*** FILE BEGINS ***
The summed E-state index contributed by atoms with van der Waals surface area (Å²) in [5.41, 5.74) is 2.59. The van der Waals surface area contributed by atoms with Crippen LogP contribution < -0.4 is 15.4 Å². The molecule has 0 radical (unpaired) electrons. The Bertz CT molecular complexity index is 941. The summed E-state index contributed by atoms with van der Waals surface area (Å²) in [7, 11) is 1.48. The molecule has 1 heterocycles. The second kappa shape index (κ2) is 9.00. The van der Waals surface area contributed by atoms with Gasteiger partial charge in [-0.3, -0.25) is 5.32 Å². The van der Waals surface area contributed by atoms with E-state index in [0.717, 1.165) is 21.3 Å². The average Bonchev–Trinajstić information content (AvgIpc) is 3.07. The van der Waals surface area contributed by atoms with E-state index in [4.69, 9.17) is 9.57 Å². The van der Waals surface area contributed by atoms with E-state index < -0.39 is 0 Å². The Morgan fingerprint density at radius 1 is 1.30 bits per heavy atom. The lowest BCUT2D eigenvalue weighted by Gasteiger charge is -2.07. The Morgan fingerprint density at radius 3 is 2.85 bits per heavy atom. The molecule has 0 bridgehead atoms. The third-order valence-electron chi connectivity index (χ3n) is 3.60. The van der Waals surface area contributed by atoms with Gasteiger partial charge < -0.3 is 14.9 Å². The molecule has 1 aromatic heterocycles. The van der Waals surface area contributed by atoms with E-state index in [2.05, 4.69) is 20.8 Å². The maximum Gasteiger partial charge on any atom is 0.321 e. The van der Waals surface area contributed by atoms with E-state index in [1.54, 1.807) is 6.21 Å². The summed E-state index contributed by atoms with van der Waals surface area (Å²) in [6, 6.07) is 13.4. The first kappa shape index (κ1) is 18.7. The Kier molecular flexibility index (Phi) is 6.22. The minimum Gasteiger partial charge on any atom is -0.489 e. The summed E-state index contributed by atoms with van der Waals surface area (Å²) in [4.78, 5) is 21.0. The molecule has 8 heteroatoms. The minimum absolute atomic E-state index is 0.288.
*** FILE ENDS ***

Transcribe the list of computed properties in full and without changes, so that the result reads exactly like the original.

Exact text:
The summed E-state index contributed by atoms with van der Waals surface area (Å²) in [5.41, 5.74) is 2.59. The van der Waals surface area contributed by atoms with Crippen LogP contribution < -0.4 is 15.4 Å². The molecule has 0 radical (unpaired) electrons. The Bertz CT molecular complexity index is 941. The summed E-state index contributed by atoms with van der Waals surface area (Å²) in [7, 11) is 1.48. The molecule has 1 heterocycles. The second kappa shape index (κ2) is 9.00. The van der Waals surface area contributed by atoms with Gasteiger partial charge in [-0.3, -0.25) is 5.32 Å². The van der Waals surface area contributed by atoms with E-state index in [0.717, 1.165) is 21.3 Å². The average Bonchev–Trinajstić information content (AvgIpc) is 3.07. The van der Waals surface area contributed by atoms with E-state index in [4.69, 9.17) is 9.57 Å². The van der Waals surface area contributed by atoms with E-state index < -0.39 is 0 Å². The Morgan fingerprint density at radius 1 is 1.30 bits per heavy atom. The lowest BCUT2D eigenvalue weighted by Gasteiger charge is -2.07. The Morgan fingerprint density at radius 3 is 2.85 bits per heavy atom. The molecule has 0 bridgehead atoms. The third-order valence-electron chi connectivity index (χ3n) is 3.60. The van der Waals surface area contributed by atoms with Gasteiger partial charge < -0.3 is 14.9 Å². The molecule has 1 aromatic heterocycles. The van der Waals surface area contributed by atoms with E-state index in [2.05, 4.69) is 20.8 Å². The maximum Gasteiger partial charge on any atom is 0.321 e. The van der Waals surface area contributed by atoms with E-state index in [1.54, 1.807) is 6.21 Å². The summed E-state index contributed by atoms with van der Waals surface area (Å²) in [6, 6.07) is 13.4. The first kappa shape index (κ1) is 18.7. The Kier molecular flexibility index (Phi) is 6.22. The minimum Gasteiger partial charge on any atom is -0.489 e. The summed E-state index contributed by atoms with van der Waals surface area (Å²) in [4.78, 5) is 21.0. The molecule has 8 heteroatoms. The minimum absolute atomic E-state index is 0.288.